With European debt concerns still looming in traders’ risk management strategies, Asia, and more specifically China continues to demonstrate global significance in the areas of copper, lithium, molybdenum and rare earth elements.
By Dave Brown – Exclusive to Resource Investing News
Copper prices have fallen this week, as fears over China’s economic strength prompted selling of base metals. On the LME, copper for delivery in three months was down 3.7 percent to $6,680 per tonne. On Monday, The China Federation of Logistics and Purchasing released its Purchasing Managers Index (PMI) for May. The results showed that the PMI dropped to 53.9 in May from 55.7 in April; readings above 50 indicate an expansion. Adding further impetus to copper’s downside was a strong greenback with the dollar index this year gaining 12 percent, and the struggling European economy sending the euro back 15 percent against the greenback.
Commodities have recently suffered their biggest slump since the collapse of Lehman Brothers as a result of risk-adverse investors abandoning their positions, at the onset of data pointing toward stalling economic growth. Despite copper’s recent downside, analysts claim that copper market fundamentals remain strong. Inventories are still on the decline with stockpiles dropping 14 percent since this year’s peak on February 18. Goldman Sachs’ head of commodities research, Jeffrey Curries, predicts copper will rise to $7,755 per metric tonne by the end of the year, as global economic growth should increase demand.
Many analysts suggest that natural gas prices are historically low due to a supply surplus with last week’s production data lending support to this thesis. Overall supply levels during the report week were about 2.9 percent higher than last year. Front month gas prices are down more than 22 percent this year. For the week ended May 21, U.S. natural gas supplies stood at 2.3 trillion cubic feet, almost 16 percent above the five-year average.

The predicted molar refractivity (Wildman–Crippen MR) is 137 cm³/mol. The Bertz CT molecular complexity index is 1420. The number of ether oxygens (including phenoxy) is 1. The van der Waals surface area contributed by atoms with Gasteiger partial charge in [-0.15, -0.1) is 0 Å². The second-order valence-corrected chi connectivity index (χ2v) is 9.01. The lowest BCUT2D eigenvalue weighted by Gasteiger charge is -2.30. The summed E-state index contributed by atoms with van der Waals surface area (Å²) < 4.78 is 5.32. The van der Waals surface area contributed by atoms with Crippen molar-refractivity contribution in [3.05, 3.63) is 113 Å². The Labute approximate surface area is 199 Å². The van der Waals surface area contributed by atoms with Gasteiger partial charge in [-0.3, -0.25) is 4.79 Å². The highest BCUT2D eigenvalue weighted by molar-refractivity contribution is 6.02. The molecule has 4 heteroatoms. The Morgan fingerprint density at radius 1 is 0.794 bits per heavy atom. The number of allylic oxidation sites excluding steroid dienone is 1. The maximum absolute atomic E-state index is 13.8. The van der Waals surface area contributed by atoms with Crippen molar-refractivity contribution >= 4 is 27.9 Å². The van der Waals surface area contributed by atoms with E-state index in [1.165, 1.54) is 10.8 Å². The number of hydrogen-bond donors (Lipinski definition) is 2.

Contrary to expectations of production declines because of a reduction in drilling activity last year, domestic marketed production remains strong at over 60 Bcf per day, according to estimates from BENTEK Energy Services. In particular, production increases have been recorded from unconventional gas fields including the Marcellus Shale in the Northeastern Appalachian region and the Haynesville Shale in Louisiana.
Prices are expected to rise, initially pushed higher by increased gas demand for cooling, as Senior Meteorologist Joe Bastardi of AccuWeather.com predicted this summer to be the “hottest summer since 2005 for much of the nation” and later from increased demand in industrial and power generation.
On June 1, Pike Research released a report to indicate that Asian manufacturers, which have traditionally dominated the global market for lithium ion batteries in various electronics categories, will continue to lead in both production and consumption as the global market for electrified vehicles grows rapidly over the next several years.
Pike Research anticipates that improved manufacturing efficiencies and expanded access to lithium will halve the installed cost of lithium ion vehicle batteries between 2010 and 2015, to $470 per kWh. The report forecasts that the lithium ion transportation battery industry will grow more than eight-fold in the next five years, with nearly $8 billion in sales worldwide by 2015, up from $878 million in 2010. Total electrified vehicle sales in the Asia Pacific region will reach almost 1.1 million in 2015, more than the U.S. and Western Europe combined. The Asian lithium ion battery market will surpass $4 billion, representing 53 percent of total global sales.
The Chinese Ministry of Finance also released details of its green-car subsidy program designed to boost the nation’s auto industry and cut vehicle emissions. Through the program, subsidies of up to $8,784 will be given to buyers of pure electric vehicles in a pilot program focused on the cities of Shanghai, Changchun, Shenzhen, Hangzhou and Hefei. China has until now mostly supported electric cars with rhetoric although this development could represent an important focal point for lithium investors.